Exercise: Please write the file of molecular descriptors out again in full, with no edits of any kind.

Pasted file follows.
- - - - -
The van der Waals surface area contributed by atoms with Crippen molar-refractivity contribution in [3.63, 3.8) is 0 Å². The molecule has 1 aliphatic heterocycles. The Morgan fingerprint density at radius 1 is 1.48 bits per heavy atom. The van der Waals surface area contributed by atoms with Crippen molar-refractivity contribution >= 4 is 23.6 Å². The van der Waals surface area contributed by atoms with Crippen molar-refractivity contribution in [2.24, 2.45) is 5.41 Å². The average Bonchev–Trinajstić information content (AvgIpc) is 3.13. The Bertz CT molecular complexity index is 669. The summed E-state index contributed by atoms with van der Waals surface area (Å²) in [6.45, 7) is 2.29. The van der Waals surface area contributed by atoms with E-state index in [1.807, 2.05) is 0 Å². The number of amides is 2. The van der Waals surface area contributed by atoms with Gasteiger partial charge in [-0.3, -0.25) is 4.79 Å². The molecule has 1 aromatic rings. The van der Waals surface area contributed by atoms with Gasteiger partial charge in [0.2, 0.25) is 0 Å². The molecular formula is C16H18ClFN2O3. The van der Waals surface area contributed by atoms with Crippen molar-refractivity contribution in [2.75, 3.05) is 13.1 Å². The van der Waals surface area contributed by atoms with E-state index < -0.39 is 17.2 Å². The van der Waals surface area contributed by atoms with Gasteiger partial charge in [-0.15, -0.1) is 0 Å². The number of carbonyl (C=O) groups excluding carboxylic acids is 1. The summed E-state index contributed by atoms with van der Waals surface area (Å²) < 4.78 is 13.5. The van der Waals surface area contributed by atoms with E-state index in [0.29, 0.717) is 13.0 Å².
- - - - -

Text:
The van der Waals surface area contributed by atoms with Crippen molar-refractivity contribution in [3.63, 3.8) is 0 Å². The molecule has 1 aliphatic heterocycles. The Morgan fingerprint density at radius 1 is 1.48 bits per heavy atom. The van der Waals surface area contributed by atoms with Crippen molar-refractivity contribution >= 4 is 23.6 Å². The van der Waals surface area contributed by atoms with Crippen molar-refractivity contribution in [2.24, 2.45) is 5.41 Å². The average Bonchev–Trinajstić information content (AvgIpc) is 3.13. The Bertz CT molecular complexity index is 669. The summed E-state index contributed by atoms with van der Waals surface area (Å²) in [6.45, 7) is 2.29. The van der Waals surface area contributed by atoms with E-state index in [1.807, 2.05) is 0 Å². The number of amides is 2. The van der Waals surface area contributed by atoms with Gasteiger partial charge in [-0.3, -0.25) is 4.79 Å². The molecule has 1 aromatic rings. The van der Waals surface area contributed by atoms with Gasteiger partial charge in [0.2, 0.25) is 0 Å². The molecular formula is C16H18ClFN2O3. The van der Waals surface area contributed by atoms with Crippen molar-refractivity contribution in [2.75, 3.05) is 13.1 Å². The van der Waals surface area contributed by atoms with E-state index < -0.39 is 17.2 Å². The van der Waals surface area contributed by atoms with Gasteiger partial charge in [-0.15, -0.1) is 0 Å². The number of carbonyl (C=O) groups excluding carboxylic acids is 1. The summed E-state index contributed by atoms with van der Waals surface area (Å²) < 4.78 is 13.5. The van der Waals surface area contributed by atoms with E-state index in [0.29, 0.717) is 13.0 Å².